field notes (8.1.17)


Pursuing a long-simmering art project – fumbling my way through it – check it out on Instagram. It’s my Tromp Collection series…

Working to “embrace what I do not know as a point of departure to explore the mystery of the world.” – John Muir Laws

Using the prompts: I notice…, I wonder…, It reminds me of…

Pay attention to what you pay attention to.” – Amy Krouse Rosenthal

field notes (7.1.17)

Reading: THE BOLD DRY GARDEN by Johanna Silver (I am utterly in awe of Ruth Bancroft who is the subject of the book. I remember reading an article about her and her xeriscape garden in Martha Stewart Magazine in high school or college and being utterly intrigued. Now, to rediscover her and learn more about her, is a gift.), LOCAL COLOR by Mimi Robinson (so, so, so helpful as I continue on my color-literacy quest), EXPLORERS’ SKETCHBOOKS by Huw Lewis-Jones and Kari Herbert (fascinating and inspiring) and 2016 THE BEST AMERICAN SCIENCE & NATURE WRITING  edited by Amy Stewart

Best description of a person I’ve read in a long time, in this case regarding Dame Janet Maria Vaughan: “down to earth but like air on a mountain.”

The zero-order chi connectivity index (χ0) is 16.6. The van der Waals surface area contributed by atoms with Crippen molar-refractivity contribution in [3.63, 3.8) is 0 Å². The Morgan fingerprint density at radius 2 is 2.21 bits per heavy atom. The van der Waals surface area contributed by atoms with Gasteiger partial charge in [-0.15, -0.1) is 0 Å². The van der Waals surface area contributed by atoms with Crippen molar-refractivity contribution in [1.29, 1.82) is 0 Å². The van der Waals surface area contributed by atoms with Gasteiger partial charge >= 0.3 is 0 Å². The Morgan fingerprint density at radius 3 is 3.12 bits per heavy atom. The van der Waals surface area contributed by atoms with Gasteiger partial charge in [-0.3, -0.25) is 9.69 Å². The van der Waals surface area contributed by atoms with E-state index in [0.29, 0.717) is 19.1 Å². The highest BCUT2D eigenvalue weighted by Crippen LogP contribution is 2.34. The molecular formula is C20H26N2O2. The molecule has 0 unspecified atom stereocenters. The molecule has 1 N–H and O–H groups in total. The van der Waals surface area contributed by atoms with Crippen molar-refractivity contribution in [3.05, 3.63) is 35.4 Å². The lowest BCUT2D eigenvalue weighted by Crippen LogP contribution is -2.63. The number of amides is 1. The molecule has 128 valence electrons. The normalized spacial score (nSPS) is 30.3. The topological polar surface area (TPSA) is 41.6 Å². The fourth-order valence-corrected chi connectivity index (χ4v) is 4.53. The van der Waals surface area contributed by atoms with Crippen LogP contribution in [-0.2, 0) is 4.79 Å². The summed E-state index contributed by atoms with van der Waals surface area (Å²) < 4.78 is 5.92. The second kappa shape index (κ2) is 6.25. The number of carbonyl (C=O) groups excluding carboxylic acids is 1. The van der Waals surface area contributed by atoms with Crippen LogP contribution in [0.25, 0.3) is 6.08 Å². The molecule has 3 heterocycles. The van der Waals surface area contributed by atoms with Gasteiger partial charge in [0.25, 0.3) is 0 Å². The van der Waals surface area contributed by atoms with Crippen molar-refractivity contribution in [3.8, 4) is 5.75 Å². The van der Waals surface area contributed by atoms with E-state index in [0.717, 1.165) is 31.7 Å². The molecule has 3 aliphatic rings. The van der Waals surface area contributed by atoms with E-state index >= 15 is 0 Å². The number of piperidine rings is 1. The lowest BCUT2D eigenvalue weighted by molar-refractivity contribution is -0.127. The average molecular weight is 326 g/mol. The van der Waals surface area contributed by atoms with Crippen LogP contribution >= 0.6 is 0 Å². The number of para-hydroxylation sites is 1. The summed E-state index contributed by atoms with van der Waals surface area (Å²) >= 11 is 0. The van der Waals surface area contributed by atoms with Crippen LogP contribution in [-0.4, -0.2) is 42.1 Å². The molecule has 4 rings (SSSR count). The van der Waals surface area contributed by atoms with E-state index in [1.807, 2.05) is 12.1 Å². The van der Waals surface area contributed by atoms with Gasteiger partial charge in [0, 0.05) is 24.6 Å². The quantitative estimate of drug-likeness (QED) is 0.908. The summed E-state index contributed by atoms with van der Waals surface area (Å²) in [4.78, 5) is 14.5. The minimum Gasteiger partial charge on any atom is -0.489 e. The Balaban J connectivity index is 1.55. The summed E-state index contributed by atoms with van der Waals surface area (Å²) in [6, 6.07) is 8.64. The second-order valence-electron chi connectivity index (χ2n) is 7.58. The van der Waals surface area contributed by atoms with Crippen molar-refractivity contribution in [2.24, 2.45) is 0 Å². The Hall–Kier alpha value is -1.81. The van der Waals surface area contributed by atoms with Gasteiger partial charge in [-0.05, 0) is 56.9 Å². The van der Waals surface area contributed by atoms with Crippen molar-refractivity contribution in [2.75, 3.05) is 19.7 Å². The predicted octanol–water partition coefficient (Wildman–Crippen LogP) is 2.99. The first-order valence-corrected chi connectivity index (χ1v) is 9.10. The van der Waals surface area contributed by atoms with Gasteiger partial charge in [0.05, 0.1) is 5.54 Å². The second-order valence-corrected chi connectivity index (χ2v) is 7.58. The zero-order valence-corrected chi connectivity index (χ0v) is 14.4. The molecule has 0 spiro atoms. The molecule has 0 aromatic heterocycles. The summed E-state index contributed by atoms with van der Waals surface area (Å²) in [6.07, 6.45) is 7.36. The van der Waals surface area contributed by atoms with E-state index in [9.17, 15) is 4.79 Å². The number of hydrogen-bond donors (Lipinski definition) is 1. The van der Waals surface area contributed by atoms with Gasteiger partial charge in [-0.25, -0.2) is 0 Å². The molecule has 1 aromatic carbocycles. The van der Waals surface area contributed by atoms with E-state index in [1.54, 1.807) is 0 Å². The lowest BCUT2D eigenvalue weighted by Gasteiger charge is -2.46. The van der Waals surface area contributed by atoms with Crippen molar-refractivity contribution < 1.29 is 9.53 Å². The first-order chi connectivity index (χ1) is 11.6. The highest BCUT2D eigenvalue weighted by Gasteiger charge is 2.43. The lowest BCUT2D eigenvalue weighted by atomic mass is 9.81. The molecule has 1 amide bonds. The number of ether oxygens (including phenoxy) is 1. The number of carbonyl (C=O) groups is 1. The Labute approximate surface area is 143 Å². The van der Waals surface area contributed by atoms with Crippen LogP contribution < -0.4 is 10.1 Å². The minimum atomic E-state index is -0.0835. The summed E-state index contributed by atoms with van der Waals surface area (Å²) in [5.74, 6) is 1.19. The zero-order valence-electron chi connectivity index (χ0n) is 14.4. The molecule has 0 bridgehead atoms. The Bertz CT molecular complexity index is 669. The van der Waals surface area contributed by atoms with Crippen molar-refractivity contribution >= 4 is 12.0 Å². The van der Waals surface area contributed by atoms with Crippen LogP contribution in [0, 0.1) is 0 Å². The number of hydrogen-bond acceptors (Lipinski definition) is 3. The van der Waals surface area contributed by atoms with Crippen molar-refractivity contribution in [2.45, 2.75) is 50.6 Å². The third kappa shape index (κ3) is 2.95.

Embracing acupuncture and cupping…

Sorting, packing, purging in preparation for an upcoming move across town. I thought this move would be easier than my cross-country move in December, but it hasn’t been. (Maybe, it’s even been harder? Not sure yet.) But moving, whether next door, across town, cross-country, to the other side of the globe, is difficult. Moving is difficult. Moving is difficult. Moving is difficult. But also, refining.

Took an inadvertent break from social media in June and it was lovely. (My smartphone stopped.) Before I dig in again, if/when I dig in again, I  must reflect on the lessons and ideas the time away offered me.


I am submitting.

field notes (6.1.17)

Patti Smith’s HOW DOES IT FEEL in the New Yorker. preach.

That thing where learning about color or fabric or design or cooking or music, or pretty much any other creative discipline, is so much more helpful for my writing efforts than any book or lecture about the craft of writing.